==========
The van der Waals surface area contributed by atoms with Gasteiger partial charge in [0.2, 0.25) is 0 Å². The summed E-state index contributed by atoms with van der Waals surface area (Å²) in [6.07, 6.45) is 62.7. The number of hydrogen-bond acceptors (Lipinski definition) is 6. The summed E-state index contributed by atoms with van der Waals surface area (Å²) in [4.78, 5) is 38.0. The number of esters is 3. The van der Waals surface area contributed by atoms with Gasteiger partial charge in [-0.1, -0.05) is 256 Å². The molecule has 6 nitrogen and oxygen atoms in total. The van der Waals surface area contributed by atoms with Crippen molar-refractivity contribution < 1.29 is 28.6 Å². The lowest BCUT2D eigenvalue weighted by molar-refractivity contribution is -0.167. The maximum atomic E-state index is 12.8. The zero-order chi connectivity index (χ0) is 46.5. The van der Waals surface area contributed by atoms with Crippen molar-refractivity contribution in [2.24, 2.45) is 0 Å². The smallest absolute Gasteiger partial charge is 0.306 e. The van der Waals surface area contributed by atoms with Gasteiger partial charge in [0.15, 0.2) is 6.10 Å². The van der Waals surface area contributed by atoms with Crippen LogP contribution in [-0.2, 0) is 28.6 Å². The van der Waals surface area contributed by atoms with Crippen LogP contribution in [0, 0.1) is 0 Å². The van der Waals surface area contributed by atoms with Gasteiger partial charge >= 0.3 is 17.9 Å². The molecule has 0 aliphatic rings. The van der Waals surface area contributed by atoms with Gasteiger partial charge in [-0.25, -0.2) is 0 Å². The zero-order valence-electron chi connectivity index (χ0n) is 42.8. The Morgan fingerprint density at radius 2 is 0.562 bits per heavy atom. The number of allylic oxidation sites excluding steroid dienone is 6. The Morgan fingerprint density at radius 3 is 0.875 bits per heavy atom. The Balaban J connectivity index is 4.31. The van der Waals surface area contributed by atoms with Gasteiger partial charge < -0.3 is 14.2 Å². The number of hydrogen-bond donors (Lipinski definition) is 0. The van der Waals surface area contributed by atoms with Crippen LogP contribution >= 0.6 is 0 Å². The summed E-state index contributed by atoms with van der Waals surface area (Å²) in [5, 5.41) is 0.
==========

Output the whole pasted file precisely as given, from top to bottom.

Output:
The van der Waals surface area contributed by atoms with Gasteiger partial charge in [0.2, 0.25) is 0 Å². The summed E-state index contributed by atoms with van der Waals surface area (Å²) in [6.07, 6.45) is 62.7. The number of hydrogen-bond acceptors (Lipinski definition) is 6. The summed E-state index contributed by atoms with van der Waals surface area (Å²) in [4.78, 5) is 38.0. The number of esters is 3. The van der Waals surface area contributed by atoms with Gasteiger partial charge in [-0.1, -0.05) is 256 Å². The molecule has 6 nitrogen and oxygen atoms in total. The van der Waals surface area contributed by atoms with Crippen molar-refractivity contribution < 1.29 is 28.6 Å². The lowest BCUT2D eigenvalue weighted by molar-refractivity contribution is -0.167. The maximum atomic E-state index is 12.8. The zero-order chi connectivity index (χ0) is 46.5. The van der Waals surface area contributed by atoms with Crippen molar-refractivity contribution in [2.24, 2.45) is 0 Å². The smallest absolute Gasteiger partial charge is 0.306 e. The van der Waals surface area contributed by atoms with Gasteiger partial charge in [0.15, 0.2) is 6.10 Å². The van der Waals surface area contributed by atoms with Crippen LogP contribution in [-0.2, 0) is 28.6 Å². The van der Waals surface area contributed by atoms with Crippen LogP contribution in [0, 0.1) is 0 Å². The van der Waals surface area contributed by atoms with Gasteiger partial charge >= 0.3 is 17.9 Å². The molecule has 0 aliphatic rings. The van der Waals surface area contributed by atoms with Gasteiger partial charge in [-0.25, -0.2) is 0 Å². The zero-order valence-electron chi connectivity index (χ0n) is 42.8. The Morgan fingerprint density at radius 2 is 0.562 bits per heavy atom. The number of allylic oxidation sites excluding steroid dienone is 6. The Morgan fingerprint density at radius 3 is 0.875 bits per heavy atom. The Balaban J connectivity index is 4.31. The van der Waals surface area contributed by atoms with Gasteiger partial charge < -0.3 is 14.2 Å². The number of hydrogen-bond donors (Lipinski definition) is 0. The van der Waals surface area contributed by atoms with Crippen LogP contribution >= 0.6 is 0 Å². The summed E-state index contributed by atoms with van der Waals surface area (Å²) in [5, 5.41) is 0.